My Beautiful Laundrette

My Beautiful Laundrette ★★★★★

Stephen Frears and Hanif Kureishi are a match made in heaven. Whenever Kureishi’s clever, complex writing steps back, Frears jumps in with some genuinely surprising filmmaking. He borrows freely from the kitchen-sink-realist approach, but the film is also loaded with brief, otherworldly moments—moments that, whether through editing, music, or shot composition, brush up against a happiness or sense of the sublime just out of its characters’ reach.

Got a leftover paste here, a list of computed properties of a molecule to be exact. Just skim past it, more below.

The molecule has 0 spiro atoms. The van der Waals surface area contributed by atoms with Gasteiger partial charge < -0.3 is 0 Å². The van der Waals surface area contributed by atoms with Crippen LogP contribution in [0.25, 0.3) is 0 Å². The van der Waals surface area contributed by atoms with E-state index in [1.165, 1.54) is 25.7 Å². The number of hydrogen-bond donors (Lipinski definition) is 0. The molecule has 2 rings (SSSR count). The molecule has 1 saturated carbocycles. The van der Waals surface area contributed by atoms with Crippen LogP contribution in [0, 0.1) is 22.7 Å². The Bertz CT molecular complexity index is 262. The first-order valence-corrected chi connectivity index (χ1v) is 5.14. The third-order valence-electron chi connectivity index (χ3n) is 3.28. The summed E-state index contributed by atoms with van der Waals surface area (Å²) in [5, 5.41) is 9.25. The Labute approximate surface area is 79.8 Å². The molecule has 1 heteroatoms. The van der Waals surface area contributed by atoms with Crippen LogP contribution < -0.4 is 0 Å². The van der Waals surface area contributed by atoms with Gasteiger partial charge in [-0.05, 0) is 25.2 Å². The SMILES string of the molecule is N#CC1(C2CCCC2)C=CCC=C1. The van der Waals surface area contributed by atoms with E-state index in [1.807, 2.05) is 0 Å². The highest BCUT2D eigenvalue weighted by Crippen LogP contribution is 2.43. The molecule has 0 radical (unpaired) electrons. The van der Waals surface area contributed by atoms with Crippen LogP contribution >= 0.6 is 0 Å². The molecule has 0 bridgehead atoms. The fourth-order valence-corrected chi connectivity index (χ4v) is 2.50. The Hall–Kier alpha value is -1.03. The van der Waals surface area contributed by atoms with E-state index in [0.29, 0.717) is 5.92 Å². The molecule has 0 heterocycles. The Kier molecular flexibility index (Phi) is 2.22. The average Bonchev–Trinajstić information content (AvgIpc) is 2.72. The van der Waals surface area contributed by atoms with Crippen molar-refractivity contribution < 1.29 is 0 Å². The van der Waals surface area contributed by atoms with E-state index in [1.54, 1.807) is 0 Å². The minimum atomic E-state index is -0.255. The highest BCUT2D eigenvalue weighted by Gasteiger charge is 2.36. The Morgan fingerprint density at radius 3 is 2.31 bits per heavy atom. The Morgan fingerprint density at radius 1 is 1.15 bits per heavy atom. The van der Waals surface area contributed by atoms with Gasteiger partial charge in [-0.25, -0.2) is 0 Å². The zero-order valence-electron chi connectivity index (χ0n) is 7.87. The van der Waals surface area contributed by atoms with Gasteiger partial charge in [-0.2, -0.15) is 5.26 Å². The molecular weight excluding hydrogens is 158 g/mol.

My Beautiful Laundrette touches on so many things—capitalism, race, sexuality, sexuality in the context of race, race in the context of sexuality, immigration, friendship—without actually being about any of those things. Films about issues have their place, to be sure. But they also lean towards didacticism, simplicity, and an annoying sense of the inevitable. Kureishi never steps in that arena. The film is, above all else, about its characters and their conflicts with themselves, others, and their immediate environment. There is probably a lot of significant Thatcher criticism buried somewhere in all this, too, but I’m not quite qualified to go there. All I know is that Johnny slyly licking Omar’s neck is cinema at its best.

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